An African's Anecdotes and Accoutrements
|This morning I watched as Kit, my little Citroen Saxo, was driven away by Umit, one of the company drivers. Turkish law requires any car imported by a foreigner must either been taken out of Turkey when the foreigner leaves or surrendered to customs. As Kit’s resale value is virtually zero we have surrendered him to customs.
It’s a sad day. I don’t mind admitting I shed a tear as I watched him drive around the corner of the factory and out of my life. For nearly six years Kit has taken me to some of the world’s most wonderful historical sites. Thanks to Kit I have visited Mount Olympus, Alexander the Great’s father King Phillip’s tomb in Vergina. I’ve visited Ephesus and Pammukale in Kit, as well as Aphrodisias. Kit has taken me into Thessaloniki and İzmir whenever I’ve had to venture into the city centres.
Apart from my friend Margot every single person that has visited us in Thessaloniki and İzmir during our years in the diaspora has travelled in Kit. Heather, Dermot, Courtney, Mom, Jenny, Judy, Gavin, Nigel, Sian, Denis, Denise, Bryan, Cindy, Robs, Megan, Caitie, Roy and Victoria... Kit has helped make the time our family and friends who visited us in Greece and Turkey a memorable holiday. Sometimes I wonder just how we managed to fit all that shopping AND all the people into Kit!
And the dogs... Matti, Indi, Chewy and Jabba all travelled to and from the kennels in Thessaloniki and İzmir in Kit – all at the same time. On one occasion there were FIVE dogs and one human in Kit - when I was taking care of little GiGi before she moved to Africa. My darling Chewy took his final journey in Kit.
Yesterday Kit and I went for our last journey. I had my hair and nails done, then went for some last minute shopping at Bornova Forum. After that we drove back to the Taj Mahal – the nickname for the house at Ivan’s factory. We went the long way home... past the very first house we lived in in Turkey, through the countryside leading to our second house, into the village and in the pine forests and olive groves leading back to the factory.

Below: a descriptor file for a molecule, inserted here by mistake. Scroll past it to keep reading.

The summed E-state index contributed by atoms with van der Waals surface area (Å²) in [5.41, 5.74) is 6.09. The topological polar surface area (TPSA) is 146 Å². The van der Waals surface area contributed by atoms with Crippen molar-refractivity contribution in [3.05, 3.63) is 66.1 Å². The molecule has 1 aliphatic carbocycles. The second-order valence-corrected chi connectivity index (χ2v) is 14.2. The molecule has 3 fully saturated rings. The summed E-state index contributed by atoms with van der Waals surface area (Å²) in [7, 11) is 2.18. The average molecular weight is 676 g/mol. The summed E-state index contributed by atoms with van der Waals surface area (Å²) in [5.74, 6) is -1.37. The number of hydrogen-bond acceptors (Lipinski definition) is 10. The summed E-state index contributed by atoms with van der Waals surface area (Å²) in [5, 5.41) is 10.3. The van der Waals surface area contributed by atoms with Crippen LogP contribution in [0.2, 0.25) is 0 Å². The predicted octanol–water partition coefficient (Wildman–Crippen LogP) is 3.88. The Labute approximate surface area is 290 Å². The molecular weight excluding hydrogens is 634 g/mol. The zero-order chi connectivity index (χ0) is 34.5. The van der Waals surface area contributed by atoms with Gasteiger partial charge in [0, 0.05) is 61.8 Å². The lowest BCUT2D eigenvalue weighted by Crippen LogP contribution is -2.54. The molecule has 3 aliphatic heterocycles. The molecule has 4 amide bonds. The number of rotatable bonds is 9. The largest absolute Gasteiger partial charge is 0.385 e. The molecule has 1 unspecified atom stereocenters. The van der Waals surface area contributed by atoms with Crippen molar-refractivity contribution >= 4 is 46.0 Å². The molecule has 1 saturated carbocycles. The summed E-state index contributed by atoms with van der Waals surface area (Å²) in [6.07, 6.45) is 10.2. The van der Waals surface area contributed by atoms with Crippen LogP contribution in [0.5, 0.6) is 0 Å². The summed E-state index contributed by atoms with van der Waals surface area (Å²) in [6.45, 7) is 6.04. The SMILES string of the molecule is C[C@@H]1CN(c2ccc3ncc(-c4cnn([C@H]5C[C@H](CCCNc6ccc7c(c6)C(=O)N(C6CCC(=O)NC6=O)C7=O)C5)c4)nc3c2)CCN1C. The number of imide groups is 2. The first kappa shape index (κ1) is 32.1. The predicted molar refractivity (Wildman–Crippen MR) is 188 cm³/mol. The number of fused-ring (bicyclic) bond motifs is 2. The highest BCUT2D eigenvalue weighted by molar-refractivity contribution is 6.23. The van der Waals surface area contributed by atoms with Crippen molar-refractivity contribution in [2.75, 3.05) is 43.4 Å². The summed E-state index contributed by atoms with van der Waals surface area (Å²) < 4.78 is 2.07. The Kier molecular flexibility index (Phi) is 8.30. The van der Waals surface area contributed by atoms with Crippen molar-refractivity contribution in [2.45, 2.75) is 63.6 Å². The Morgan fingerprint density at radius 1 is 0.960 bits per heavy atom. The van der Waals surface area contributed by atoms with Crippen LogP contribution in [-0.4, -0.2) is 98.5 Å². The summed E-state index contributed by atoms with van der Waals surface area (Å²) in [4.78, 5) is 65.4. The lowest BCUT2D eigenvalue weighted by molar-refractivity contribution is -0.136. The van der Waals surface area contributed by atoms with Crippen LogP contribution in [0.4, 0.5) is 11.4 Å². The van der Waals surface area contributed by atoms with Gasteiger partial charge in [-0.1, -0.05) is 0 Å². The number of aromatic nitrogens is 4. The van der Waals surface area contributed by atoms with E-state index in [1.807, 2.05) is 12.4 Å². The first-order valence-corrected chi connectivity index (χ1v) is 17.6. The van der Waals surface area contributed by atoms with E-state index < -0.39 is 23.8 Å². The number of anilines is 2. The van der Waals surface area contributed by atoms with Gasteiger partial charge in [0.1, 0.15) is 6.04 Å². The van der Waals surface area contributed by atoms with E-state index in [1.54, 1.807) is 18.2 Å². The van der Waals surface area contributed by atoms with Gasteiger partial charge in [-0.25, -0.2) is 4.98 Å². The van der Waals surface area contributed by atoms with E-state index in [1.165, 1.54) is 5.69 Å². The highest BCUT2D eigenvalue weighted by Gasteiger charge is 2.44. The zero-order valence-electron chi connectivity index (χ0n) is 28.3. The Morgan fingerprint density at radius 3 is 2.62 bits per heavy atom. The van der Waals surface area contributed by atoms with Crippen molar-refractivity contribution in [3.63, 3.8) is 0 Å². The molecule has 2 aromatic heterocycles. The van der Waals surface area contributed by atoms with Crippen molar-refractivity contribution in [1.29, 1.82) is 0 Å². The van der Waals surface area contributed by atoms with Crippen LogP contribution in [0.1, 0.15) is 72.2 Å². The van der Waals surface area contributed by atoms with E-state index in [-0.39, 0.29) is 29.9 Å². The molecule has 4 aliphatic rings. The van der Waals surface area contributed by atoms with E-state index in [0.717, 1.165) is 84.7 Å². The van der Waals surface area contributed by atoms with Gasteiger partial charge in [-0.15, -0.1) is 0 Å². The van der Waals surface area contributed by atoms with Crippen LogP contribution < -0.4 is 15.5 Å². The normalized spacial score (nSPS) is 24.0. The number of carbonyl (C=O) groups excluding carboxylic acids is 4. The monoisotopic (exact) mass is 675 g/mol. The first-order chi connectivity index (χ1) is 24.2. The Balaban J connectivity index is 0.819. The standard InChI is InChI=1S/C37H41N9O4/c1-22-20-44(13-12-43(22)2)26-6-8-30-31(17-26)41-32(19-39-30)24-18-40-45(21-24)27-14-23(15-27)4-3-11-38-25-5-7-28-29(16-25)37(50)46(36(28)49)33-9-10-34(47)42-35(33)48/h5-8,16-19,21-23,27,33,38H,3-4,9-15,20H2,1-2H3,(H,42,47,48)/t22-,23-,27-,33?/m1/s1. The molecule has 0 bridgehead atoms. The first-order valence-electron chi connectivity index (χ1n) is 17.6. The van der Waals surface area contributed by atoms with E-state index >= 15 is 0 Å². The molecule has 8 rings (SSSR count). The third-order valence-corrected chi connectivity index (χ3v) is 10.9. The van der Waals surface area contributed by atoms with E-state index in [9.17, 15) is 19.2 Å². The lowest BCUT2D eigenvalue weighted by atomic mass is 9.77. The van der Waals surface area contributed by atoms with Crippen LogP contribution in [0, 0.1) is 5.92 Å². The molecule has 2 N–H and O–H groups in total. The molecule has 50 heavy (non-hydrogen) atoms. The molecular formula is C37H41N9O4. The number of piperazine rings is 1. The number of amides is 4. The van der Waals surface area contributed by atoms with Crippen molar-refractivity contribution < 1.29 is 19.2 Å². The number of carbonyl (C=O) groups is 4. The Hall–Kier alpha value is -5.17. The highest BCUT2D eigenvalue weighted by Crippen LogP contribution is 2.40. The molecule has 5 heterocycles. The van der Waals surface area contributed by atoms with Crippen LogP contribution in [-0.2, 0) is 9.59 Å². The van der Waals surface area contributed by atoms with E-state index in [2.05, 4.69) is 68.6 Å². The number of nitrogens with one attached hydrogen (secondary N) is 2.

Is it pathetic to feel sad at saying goodbye to a little car that has brought so much to my quality of life the past six years?
Tonight we have a farewell dinner wıth Ivan's work colleagues and hıs boss from head offıce ın Swıtzerland. Tomorrow we go into town for the last time – to close the bank accounts and buy the last bits and pieces from the market. At lunchtime on Friday we leave İzmir and fly to İstanbul. Friday evening we leave Turkey for Dubai. After a seven hour layover (we are staying in a hotel because we are there from 21.45 to 04.30!) we fly to Johannesburg. At 14.15 on Saturday we are scheduled to land in Harare. Our container docked at Durban earlier this week, and is expected in Harare at the end of August – it has to be shipped back up to Beira in Mozambique and then over land to Harare.
So this is my last entry in this blog. It feels strange to type that sentence, because now I am not sure if I will start another blog, and if I do I am not sure it will be here. I can honestly say writing the two blogs on WDC during the years I’ve been out of africa has been a wonderful experience. I have met some very talented writers, made some excellent online friends from all over the world and – hopefully – managed to improve my writing ability by keeping what has really been an online diary on WDC. I intend to remain a member of the site, but as we all know life has a way of messing up our writing intentions, which is why this week I have given up my membership of most of the groups I was affiliated with here. So I will still be present... still commenting... still interacting and reviewing... just the level of my ınteraction depends on what happens in my future.
Thank you all for your support and encouragement; we really have shared some wonderful memories ove rthe years! And I leave you now with the Turkish words for goodbye: